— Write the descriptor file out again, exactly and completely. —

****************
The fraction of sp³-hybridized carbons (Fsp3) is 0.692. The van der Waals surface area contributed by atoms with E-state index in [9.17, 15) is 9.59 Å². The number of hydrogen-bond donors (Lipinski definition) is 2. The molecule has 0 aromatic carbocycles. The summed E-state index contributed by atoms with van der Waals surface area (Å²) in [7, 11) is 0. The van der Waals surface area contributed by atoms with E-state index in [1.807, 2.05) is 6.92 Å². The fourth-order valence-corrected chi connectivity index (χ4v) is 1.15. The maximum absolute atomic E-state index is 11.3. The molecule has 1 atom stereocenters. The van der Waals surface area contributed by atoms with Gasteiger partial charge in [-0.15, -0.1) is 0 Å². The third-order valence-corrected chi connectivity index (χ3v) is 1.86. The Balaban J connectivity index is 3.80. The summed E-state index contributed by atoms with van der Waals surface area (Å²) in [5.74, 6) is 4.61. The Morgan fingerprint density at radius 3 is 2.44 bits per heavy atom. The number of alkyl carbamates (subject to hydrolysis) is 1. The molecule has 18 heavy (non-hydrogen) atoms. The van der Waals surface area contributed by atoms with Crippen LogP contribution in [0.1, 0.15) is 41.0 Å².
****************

The fraction of sp³-hybridized carbons (Fsp3) is 0.692. The van der Waals surface area contributed by atoms with E-state index in [9.17, 15) is 9.59 Å². The number of hydrogen-bond donors (Lipinski definition) is 2. The molecule has 0 aromatic carbocycles. The summed E-state index contributed by atoms with van der Waals surface area (Å²) in [7, 11) is 0. The van der Waals surface area contributed by atoms with E-state index in [1.807, 2.05) is 6.92 Å². The fourth-order valence-corrected chi connectivity index (χ4v) is 1.15. The maximum absolute atomic E-state index is 11.3. The molecule has 1 atom stereocenters. The van der Waals surface area contributed by atoms with Gasteiger partial charge in [-0.15, -0.1) is 0 Å². The third-order valence-corrected chi connectivity index (χ3v) is 1.86. The Balaban J connectivity index is 3.80. The summed E-state index contributed by atoms with van der Waals surface area (Å²) in [5.74, 6) is 4.61. The Morgan fingerprint density at radius 3 is 2.44 bits per heavy atom. The number of alkyl carbamates (subject to hydrolysis) is 1. The molecule has 18 heavy (non-hydrogen) atoms. The van der Waals surface area contributed by atoms with Crippen LogP contribution in [0.1, 0.15) is 41.0 Å².